Cyclist safety has been a hot topic in Ottawa in recent weeks, as it has been for years among Ontario’s personal injury and bicycle accident lawyers. A fatal hit-and-run in the city’s downtown core in mid-May sparked protests and calls for change in the Nation’s Capital, prompting city councillor Catherine McKenney to suggest a Vision Zero approach.

“We can’t just keep waiting for cyclists and pedestrians to get killed and then take more action,” the Somerset ward councillor told reporters last month.

Toronto bicycle accident lawyers and road safety advocates are quite familiar with Vision Zero, a road safety strategy that prioritizes the safety of vulnerable road users and aims to eliminate traffic fatalities and serious injuries. McKenney is urging the city to adopt several Vision Zero measures, including:

  • Mandatory pedestrian and cycling infrastructure with all new road construction
  • Installation of segregated bike lanes
  • Reducing speed limits to 30 km/h on all residential streets
  • Eliminating right turns on red lights where there are bike lanes or heavy pedestrian traffic
  • Changing traffic signals to prioritize cyclists and pedestrians

“We often prioritize traffic flow over pedestrian and cycling safety and that has to be changed,” she the city councillor, according to the CBC.

McKenney wasn’t the only Ottawan calling for change following last month’s accident. Protestors organized at least two demonstrations in the city, including one in which activists separated bike lanes from traffic lanes with red plastic cups, and a memorial ride attended by 400 cyclists and a police escort.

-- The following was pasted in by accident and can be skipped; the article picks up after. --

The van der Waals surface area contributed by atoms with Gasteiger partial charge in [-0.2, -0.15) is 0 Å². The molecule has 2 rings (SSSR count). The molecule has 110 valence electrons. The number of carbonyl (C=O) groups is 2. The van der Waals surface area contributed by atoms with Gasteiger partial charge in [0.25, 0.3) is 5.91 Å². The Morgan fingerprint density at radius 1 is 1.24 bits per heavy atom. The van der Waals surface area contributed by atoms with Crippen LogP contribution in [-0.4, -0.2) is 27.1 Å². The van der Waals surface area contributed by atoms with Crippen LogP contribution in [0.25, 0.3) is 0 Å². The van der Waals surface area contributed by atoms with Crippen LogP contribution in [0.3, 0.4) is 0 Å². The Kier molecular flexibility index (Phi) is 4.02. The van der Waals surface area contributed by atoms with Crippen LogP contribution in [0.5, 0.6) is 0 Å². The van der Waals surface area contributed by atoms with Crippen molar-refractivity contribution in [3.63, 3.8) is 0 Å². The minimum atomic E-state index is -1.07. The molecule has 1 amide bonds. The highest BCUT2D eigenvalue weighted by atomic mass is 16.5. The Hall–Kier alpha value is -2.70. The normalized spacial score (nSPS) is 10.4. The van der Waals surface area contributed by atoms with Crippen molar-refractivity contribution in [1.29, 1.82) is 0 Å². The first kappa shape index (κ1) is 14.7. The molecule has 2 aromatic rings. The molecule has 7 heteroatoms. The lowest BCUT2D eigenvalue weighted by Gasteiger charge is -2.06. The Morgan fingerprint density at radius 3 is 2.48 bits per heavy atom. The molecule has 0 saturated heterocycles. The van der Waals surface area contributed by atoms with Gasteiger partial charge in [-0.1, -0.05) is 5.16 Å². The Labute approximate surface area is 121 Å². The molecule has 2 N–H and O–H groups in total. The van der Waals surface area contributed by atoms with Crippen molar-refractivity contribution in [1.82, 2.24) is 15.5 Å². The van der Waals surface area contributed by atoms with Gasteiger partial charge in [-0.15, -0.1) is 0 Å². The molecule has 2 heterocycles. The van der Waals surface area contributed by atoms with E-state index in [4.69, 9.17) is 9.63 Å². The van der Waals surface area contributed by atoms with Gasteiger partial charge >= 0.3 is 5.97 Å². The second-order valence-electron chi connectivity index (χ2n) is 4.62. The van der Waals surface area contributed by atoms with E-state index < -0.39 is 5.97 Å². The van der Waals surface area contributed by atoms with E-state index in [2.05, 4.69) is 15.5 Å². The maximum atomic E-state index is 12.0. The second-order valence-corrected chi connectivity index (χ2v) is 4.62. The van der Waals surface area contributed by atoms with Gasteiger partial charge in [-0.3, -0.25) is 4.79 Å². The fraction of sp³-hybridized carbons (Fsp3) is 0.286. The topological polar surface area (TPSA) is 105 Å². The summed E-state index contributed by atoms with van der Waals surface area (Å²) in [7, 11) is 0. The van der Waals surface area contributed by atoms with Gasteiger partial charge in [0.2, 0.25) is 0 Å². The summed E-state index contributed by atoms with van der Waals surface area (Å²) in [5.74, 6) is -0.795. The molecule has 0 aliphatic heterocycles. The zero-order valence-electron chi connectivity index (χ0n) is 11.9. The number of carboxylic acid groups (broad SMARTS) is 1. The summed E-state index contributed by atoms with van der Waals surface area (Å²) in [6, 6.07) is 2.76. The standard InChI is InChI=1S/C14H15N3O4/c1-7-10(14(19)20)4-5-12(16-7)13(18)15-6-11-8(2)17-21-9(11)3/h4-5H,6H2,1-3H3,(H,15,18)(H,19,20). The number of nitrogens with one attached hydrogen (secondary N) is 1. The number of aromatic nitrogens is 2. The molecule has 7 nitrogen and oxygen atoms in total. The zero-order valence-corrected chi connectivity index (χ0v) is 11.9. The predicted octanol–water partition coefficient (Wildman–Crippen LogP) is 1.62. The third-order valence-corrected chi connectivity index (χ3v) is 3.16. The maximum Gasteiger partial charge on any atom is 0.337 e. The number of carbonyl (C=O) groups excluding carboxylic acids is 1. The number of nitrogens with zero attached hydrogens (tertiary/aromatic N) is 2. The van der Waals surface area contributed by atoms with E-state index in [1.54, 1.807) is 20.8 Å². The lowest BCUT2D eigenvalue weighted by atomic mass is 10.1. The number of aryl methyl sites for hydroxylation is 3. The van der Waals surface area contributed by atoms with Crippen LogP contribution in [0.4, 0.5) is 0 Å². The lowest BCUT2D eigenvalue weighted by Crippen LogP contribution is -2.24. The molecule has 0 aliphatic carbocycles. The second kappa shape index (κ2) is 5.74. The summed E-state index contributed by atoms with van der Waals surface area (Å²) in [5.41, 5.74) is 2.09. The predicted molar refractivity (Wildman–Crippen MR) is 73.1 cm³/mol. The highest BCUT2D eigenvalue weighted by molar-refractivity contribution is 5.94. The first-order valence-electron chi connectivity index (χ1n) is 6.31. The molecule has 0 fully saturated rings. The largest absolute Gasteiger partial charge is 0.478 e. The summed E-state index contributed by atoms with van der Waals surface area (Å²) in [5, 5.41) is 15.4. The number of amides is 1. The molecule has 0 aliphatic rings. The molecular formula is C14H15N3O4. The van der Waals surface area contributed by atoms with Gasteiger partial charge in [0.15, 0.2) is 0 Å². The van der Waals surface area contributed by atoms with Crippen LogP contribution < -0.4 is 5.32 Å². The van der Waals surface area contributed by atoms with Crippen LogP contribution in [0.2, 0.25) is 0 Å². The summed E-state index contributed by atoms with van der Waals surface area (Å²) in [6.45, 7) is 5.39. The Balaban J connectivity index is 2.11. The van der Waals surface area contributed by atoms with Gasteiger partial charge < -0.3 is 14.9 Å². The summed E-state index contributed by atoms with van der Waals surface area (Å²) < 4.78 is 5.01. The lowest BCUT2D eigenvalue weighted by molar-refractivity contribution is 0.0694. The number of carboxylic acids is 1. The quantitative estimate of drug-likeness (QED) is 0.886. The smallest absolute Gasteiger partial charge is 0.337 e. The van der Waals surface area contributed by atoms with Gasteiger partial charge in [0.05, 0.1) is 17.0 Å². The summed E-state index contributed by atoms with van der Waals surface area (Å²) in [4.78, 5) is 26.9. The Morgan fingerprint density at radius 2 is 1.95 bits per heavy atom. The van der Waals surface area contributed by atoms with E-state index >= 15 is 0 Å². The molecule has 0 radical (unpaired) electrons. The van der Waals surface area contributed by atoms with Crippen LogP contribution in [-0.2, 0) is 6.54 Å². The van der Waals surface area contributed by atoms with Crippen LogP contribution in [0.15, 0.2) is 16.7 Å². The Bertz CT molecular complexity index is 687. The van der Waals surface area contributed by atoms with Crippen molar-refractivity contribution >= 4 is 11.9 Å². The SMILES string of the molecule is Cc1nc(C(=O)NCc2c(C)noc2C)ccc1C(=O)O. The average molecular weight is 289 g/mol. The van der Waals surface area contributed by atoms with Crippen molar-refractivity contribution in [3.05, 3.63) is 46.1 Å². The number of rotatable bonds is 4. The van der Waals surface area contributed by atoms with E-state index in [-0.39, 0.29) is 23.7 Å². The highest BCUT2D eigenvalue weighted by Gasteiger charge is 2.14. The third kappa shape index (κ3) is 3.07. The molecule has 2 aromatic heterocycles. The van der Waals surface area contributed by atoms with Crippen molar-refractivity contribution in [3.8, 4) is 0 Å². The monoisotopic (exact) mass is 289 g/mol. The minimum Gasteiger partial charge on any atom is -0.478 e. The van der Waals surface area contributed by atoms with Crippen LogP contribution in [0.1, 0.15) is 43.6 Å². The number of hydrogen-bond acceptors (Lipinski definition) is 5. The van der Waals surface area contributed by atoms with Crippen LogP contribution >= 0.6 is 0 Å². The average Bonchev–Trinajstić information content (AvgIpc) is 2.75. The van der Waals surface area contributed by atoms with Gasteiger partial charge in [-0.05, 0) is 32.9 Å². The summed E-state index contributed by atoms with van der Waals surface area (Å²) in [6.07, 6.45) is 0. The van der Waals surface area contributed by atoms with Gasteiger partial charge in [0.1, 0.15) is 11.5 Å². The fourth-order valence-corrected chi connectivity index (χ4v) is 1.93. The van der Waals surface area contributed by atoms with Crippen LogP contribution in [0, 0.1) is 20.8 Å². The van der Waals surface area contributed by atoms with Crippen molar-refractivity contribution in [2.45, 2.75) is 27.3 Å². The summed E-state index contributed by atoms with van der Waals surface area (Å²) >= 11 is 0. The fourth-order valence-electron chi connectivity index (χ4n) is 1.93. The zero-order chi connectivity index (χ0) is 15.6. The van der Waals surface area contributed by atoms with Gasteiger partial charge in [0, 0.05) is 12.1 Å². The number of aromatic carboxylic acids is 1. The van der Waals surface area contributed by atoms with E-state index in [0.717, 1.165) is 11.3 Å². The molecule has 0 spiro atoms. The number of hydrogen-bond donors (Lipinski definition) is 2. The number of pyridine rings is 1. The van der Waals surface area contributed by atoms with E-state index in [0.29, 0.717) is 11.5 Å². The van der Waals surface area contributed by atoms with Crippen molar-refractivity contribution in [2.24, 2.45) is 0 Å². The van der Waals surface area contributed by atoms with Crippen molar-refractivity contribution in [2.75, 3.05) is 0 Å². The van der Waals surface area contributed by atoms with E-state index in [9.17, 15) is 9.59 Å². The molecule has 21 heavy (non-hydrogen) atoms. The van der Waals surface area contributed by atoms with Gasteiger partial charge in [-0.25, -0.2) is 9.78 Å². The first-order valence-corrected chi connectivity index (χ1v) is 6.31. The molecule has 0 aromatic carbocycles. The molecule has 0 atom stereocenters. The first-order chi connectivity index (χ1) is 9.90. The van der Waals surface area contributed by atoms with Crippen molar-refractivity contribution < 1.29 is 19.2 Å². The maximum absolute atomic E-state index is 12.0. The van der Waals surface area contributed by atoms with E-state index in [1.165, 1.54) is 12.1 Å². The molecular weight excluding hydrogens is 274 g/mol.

“I feel like it was a really powerful experience,” said Andrea Harden, who helped organize the ride, to the CBC. “We had quite a large crowd for three days’ worth of organizing and I think that’s a testament to how people who ride bikes in this city feel.”

Residents of the Greater Toronto Area are all too familiar with protests and memorials for vulnerable road users. Pedestrian and cyclist deaths reached all-time highs over the past several years while municipal politicians have struggled to find solutions. Toronto City Council launched its own Vision Zero plan in 2017, but it has failed to produce positive results. Local road safety experts blame lack of investment in infrastructure improvements and hesitance to adopt controversial measures, such as lowering speed limits.

If you or a member of your family has been injured in a cycling accident, contact Oakville Lawyers today to arrange a free, no-obligation consultation with one of our experienced bicycle accident lawyers.